Issue 244 of SOCIALIST REVIEW Published September 2000 Copyright © Socialist Review
'The Indian peace movement started as a young and weak entity but has gained strength over the past two years,' says Praful. 'There have been some serious mobilisations for peace and against nuclear weapons. We have various groups, regionally based, plus other groups like Doctors Against Nuclear Weapons, journalists, scientists and so on. But this is such a big issue we feel we cannot really change anything unless we have a national presence. We have not had the resources until recently to dare plan a big, national convention. But now we hope to have more than 100 different groups represented at a conference at the end of the year. Amongst them will be groups campaigning for people's rights and NGOs working on a range of issues like the environment and women's rights, and against caste discrimination and for social justice. Many of them have not discussed issues like war and peace for a long time. We hope to have strong contingents from other parts of Asia, particularly Pakistan. We hope the minimum agreement between the different groups is that we all stand for universal global nuclear disarmament and we oppose the manufacture or deployment of nuclear weapons unconditionally and without qualification.'
Indian nuclear tests were ordered by the right wing Hindu chauvinist government of the BJP after it came to office in 1998. The press across the world presented the nuclear tests as wholeheartedly embraced by the population. But this is far from an accurate picture. Praful says, 'The majority of people did not welcome the tests. Less than six months after they took place there were elections in four important north Indian states including Delhi, Rajasthan and the area where the tests actually took place. The BJP presented the electors a referendum on the nuclear tests and it lost very badly. It was probably the party's worst ever performance in Rajasthan. Support for the tests does not extend beyond the urban upper class and upper caste elite. Recent surveys found that some 45 percent of the population were not even aware that the tests had taken place! But amongst those who are aware polls show that three quarters are opposed to both manufacture and use of nuclear weapons.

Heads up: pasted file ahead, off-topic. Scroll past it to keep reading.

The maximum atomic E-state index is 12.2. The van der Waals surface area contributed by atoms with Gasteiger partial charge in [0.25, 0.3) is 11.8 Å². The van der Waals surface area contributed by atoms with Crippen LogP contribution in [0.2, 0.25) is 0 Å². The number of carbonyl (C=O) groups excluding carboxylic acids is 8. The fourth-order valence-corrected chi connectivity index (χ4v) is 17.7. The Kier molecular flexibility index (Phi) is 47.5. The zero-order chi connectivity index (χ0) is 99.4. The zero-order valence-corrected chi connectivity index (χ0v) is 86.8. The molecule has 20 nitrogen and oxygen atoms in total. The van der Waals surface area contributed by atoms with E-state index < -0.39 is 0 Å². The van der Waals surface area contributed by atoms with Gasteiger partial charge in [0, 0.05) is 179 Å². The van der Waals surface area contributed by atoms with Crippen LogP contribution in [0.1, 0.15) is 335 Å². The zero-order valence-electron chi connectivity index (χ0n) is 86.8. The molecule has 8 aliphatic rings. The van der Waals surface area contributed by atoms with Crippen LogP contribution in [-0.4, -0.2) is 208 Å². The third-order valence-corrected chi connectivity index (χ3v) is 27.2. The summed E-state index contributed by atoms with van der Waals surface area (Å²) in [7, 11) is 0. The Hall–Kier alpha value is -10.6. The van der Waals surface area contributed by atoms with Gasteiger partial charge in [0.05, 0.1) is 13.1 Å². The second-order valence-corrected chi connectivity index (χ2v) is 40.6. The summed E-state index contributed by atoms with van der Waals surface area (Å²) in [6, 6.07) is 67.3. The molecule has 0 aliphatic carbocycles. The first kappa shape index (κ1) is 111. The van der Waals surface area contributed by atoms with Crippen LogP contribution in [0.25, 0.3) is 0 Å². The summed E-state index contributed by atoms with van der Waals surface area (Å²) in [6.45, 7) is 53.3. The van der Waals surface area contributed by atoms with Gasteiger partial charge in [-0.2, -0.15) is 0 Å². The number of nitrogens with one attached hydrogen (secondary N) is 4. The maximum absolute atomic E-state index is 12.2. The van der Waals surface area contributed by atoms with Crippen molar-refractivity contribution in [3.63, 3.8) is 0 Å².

'There is a small layer in Indian society who are in favour of nuclear weapons, however. The top 10 percent of the population have been moving right in the 1990s. Globalisation, neo-liberalism and the structural adjustment programmes of the IMF have cemented this elite layer. They see the poor as a burden on themselves and want a place at the high table of world capitalism.'